'Playing God'

For the second time, you've presented the alarming view of medical ethicist Daniel Callahan, who wants to deny life-extending medical care to persons who have exceeded a "normal life span," and for the second time I've fumed for hours after reading it {Ethics, Jan. 26}. It's some consolation to read that he hasn't yet worked out all the details or decided exactly what the normal span is, but even printing this idea in a serious newspaper suggests that a totalitarian approach to health care is a real possibility in the foreseeable future. In my opinion, people who want to decide what's best

for everyone don't fully understand or trust a free society where people make their own, sometimes faulty, decisions.

Callahan is unhappy because 20 to 30 percent of the federal health budget is devoted to health care for the elderly. Don't the elderly have 20 to 30 percent of the illness, and haven't they contributed a great deal to the federal budget? There is no visible evidence that care for the elderly is superseding care for other groups.

Of course, no sensible person would suggest that the only available transplant organ be given to a 70-year-old patient rather than to a patient of 45, even if the older one is richer, nor would most people favor keeping a hopelessly ill patient of any age alive a few more days or weeks by the use of very expensive technology. But public opinion should nip in the bud, right now, any notion of denying potentially helpful treatment to persons who have passed a certain age, as long as we remain a reasonably affluent and free nation.

Callahan and like-minded persons should understand that people do not cease to be full human beings when they reach 65, 75 or even 85. The person who is cured of a life-threatening illness at age 70 or later may afterward negotiate a peace treaty, compose a symphony, write a novel, contribute to a cure for cancer or simply enjoy another five or 10 years of living in this beautiful and fascinating world. Joann Naugle Washington

Don Colburn writes that the durable power of attorney is a stronger protection than a living will for those who desire to specify the treatment they want or don't want in the case of severe illness. That statement needs some clarification.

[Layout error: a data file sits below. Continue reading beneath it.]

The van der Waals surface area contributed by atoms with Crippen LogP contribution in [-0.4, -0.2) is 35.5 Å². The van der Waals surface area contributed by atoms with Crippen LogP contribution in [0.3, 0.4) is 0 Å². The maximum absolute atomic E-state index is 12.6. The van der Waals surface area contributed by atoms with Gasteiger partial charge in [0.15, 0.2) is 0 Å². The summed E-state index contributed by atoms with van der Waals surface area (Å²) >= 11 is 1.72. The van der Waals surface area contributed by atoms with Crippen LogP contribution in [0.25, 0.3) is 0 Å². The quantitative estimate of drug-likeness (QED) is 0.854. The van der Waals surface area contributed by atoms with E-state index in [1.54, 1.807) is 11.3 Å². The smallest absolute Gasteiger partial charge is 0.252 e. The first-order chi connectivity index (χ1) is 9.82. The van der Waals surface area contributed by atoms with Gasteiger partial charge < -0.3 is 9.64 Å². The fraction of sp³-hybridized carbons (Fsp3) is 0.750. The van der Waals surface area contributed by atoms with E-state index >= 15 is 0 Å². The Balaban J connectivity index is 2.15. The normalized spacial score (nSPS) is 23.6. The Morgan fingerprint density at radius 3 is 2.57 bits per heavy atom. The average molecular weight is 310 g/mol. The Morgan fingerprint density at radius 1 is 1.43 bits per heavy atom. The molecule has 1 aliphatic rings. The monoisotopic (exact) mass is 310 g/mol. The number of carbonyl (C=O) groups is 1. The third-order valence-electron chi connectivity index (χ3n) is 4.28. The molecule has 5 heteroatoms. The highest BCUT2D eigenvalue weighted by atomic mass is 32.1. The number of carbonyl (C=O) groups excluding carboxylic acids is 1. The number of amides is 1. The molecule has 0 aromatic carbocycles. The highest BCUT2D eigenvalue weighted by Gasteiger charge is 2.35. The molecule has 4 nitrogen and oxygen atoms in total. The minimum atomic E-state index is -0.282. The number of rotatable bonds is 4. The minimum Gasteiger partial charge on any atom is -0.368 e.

Most durable powers of attorney authorize the designated representative to make only financial decisions on the author's behalf. It is unclear whether all states will allow a durable power of attorney to be used for health-care decisions. Some states, such as California, have statutes that allow health-care durable powers of attorney. But an opinion by the New York attorney general says that a general durable power of attorney does not authorize decisions concerning health.

Anyone considering making a durable power of attorney, either in connection with or instead of a living will, should be sure of two things. First, the document should specifically authorize the attorney in fact to make health care decisions. Second, the applicable state law should recognize the use of the durable power of attorney for this purpose. Vicki Gottlich

National Senior Citizens Law Center Washington

It is a distressing enough fact to know that daily society is finding so many "practical" uses for "fetal tissue." However, I am appalled to read in your article about women and families who would even consider the creation of life (or pregnancy) for the sole and explicit purpose of abortion.

At one time, the purpose of creating life itself was an expression of love with the outcome being the shared joy at giving birth to a new life created by that union.

Has mankind no conscience but to now think of breeding unborn children (or fetuses as some prefer to call them) for the purposes of medicine, or whatever future use? Marni Miller Gaithersburg

The Nursing Shortage

The article by Jeanette Hartshorn, president of the American Association of Critical-Care Nurses {Second Opinion, Jan. 12}, reiterates the concern regarding a shortage of critical-care nurses in the United States. That 82 percent of all hospitals in our country have stated that they have a shortage of critical-care nurses should cause every hospital's chief executive officer great concern. I fear, however, that this will be just one more article written by a professional stating a problem that will go unheeded until we have needless death and dying because the hospitals will be caught without sufficient health care professionals.

Recently, hospitals have attempted to replace registered nurses in noncritical intensive care environments with licensed practical nurses, technicians, pre-hospital care providers or other individuals who, they believe, can fill the void in the registered nurse practice. However, their failure to replace the critical-care nurse knowledge base that saves lives daily is neither cost-effective for the hospital nor safe for the patient.

In order to protect the patient and therefore prevent meritorious malpractice litigation, I urge hospitals to recognize that registered nurse health care professionals are specialists. Is $40 to $60 an hour too much to pay to save life and limb, and malpractice costs? I don't think so. Linda C. Carl, RN President, Critical Care Consultants

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